Be Brave, Kansas City

The stigma around mental illness is strong, but our stories are stronger.

The majority of people who live with mental illness do not seek treatment. That may surprise some people, but not me. I used to be part of that majority.

I believed clinical depression meant some pale, dead-eyed drone rocking back and forth in a padded room. A body on autopilot, clearly off their meds. I wasn’t one of Those People. I had a good job, a beautiful family, and a safe home and a big ass TV. I was living the life I always believed could be achieved with hard work and a little luck.

Yet still, I occasionally sat in the dark by myself for hours at a time, imagining the life my wife and children would be free to live if I killed myself. But I’d never actually go through with it. That would be crazy…right?

I took an online depression screen. When I answered “Yes” to suicidal thoughts, the test paused and a helpline number popped up. I scaled back my answer, because who needs that shit? The results of my almost-honest version were “Moderate to Severe Depression.” I got a second opinion from someone who had no business giving medical advice — myself.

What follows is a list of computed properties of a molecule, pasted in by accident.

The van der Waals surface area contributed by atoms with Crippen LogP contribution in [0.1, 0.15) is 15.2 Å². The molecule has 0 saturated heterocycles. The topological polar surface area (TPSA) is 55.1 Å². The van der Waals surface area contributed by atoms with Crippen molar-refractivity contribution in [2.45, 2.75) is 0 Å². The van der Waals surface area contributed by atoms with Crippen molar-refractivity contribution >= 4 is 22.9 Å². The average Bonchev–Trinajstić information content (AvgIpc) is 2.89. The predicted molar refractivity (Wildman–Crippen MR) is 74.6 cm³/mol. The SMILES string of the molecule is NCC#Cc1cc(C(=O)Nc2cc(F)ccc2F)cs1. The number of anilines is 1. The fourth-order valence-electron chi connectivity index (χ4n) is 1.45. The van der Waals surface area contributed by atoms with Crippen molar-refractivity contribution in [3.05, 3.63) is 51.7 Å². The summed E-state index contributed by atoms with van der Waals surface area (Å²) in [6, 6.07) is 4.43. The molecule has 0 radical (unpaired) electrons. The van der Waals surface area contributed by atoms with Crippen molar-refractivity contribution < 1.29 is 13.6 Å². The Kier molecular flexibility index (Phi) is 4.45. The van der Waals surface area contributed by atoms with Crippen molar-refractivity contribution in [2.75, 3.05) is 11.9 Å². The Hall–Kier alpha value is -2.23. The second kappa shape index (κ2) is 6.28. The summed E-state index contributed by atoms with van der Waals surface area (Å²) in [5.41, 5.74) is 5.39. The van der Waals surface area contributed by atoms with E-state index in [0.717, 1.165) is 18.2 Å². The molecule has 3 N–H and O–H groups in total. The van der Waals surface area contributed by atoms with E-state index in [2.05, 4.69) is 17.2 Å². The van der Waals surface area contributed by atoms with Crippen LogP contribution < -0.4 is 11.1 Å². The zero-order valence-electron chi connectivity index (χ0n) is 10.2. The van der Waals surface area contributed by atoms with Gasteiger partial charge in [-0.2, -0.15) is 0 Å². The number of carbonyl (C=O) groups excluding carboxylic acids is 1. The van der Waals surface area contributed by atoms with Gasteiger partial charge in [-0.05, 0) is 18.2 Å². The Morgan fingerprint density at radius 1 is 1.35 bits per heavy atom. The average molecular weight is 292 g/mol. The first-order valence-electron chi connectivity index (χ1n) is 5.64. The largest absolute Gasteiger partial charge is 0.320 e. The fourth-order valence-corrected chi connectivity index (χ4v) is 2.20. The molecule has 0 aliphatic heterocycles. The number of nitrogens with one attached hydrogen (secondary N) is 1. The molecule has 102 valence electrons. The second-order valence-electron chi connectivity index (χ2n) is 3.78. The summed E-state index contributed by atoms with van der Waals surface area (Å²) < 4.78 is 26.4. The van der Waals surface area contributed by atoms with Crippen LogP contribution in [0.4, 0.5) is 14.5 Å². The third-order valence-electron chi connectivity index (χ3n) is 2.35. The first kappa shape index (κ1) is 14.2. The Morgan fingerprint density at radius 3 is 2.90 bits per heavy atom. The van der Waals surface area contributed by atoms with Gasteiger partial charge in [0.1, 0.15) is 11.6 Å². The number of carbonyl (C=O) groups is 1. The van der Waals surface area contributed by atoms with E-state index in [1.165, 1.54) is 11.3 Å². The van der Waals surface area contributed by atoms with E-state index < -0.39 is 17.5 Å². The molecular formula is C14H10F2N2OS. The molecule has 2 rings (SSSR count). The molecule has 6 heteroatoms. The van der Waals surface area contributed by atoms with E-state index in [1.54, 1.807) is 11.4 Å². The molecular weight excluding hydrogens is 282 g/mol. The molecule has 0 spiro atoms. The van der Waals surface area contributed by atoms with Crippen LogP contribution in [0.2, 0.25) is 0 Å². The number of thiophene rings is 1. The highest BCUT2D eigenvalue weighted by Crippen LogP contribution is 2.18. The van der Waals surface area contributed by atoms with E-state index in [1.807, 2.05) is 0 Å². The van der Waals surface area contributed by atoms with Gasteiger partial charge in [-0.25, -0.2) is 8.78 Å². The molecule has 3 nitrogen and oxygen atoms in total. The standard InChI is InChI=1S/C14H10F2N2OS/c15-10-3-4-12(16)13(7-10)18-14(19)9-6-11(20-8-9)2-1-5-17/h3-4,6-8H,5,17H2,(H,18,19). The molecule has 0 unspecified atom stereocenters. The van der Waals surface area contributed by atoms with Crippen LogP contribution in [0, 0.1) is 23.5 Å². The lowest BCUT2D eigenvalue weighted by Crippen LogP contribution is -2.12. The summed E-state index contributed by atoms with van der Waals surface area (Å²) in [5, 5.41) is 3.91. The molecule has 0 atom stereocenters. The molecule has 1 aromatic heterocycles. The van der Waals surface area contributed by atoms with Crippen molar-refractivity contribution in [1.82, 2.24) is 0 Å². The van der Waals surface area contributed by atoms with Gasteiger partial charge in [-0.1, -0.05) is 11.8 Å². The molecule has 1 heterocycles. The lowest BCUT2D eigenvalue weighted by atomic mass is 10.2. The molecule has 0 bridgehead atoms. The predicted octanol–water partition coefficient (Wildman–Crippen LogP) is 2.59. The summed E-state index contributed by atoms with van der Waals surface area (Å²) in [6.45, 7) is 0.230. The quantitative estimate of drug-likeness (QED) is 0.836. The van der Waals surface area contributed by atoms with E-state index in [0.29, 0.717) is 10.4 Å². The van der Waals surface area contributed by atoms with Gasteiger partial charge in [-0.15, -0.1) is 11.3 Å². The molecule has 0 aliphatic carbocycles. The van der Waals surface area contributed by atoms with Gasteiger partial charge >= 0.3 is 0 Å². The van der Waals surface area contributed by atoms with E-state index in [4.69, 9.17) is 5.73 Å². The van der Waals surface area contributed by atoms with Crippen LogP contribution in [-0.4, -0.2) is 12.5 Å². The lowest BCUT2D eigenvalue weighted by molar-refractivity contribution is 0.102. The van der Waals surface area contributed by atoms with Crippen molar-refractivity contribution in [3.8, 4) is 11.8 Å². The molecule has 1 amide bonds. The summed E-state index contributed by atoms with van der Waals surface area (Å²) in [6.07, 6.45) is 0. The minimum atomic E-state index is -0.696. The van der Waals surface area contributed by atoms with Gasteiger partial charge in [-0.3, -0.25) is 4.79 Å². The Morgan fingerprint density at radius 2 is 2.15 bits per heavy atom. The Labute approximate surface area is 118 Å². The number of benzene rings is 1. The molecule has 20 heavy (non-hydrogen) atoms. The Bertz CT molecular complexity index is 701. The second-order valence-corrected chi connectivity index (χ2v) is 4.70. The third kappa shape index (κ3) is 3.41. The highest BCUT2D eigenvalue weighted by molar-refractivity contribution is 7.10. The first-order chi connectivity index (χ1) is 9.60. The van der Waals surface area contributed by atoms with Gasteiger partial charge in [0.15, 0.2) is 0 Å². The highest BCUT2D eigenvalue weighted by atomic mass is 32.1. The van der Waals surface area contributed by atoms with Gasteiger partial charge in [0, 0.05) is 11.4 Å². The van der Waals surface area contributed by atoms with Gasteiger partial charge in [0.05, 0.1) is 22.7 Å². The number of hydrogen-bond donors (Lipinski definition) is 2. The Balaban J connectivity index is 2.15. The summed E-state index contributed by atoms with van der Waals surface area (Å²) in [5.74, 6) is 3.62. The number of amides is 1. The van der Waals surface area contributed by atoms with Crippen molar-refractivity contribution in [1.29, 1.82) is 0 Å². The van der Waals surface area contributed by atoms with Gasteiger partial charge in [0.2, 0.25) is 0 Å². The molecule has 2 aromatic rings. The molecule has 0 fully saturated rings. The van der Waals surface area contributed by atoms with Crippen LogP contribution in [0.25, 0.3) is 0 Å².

Dr. Me delivered the same old treatment Plan:

Appreciate how good your life is and stop being such a little bitch all the time.

Then one day I read an essay in the Washington Post by a woman named Amy Marlow. Like me, Amy lost a parent to suicide when she was 13. Like me, she spent her 20’s and early 30’s trying to hide her depression. Like me, she was had a career in corporate communications.

Amy detailed her eventual breakdown honestly and unapologetically, and vowed to handle her depression with the same openness and candor.

One month after reading her article, feeling like I was on the verge of a similar breakdown, I finally opened up to my wife about how I’d been feeling, and got treatment.

Amy’s story changed my life, and I vow to use my story to do the same for others.

This Is My Brave

Last year, I wrote and performed a one-man show about my experience with suicide loss and depression. After hearing about it, a friend asked if I would perform on a show she was producing, aimed at breaking down the stigma around mental illness. The show was called This Is My Brave.

I liked the idea so much I decided to take it a step further. I contacted This Is My Brave and got permission to produce a show right here in Kansas City.

This Is My Brave — Kansas City will take place Sunday, May 7 at H&R Block City Stage in Union Station.

Now, I am looking for more people willing to be brave and share a piece of their experience living with mental illness.

We are holding auditions this Saturday (February 25) and next Saturday (March 4). Both will be held at the Johnson County Public Library in Overland Park, Kansas from 2–4pm (sign up at this link).

If you have a story and are brave enough to share it, I want to help you tell it. You never know whose life you might save.


For more information on This Is My Brave, and to check out past performances, go to ThisIsMyBrave.org.

To keep up with the latest on the Kansas City show, follow me on Twitter.

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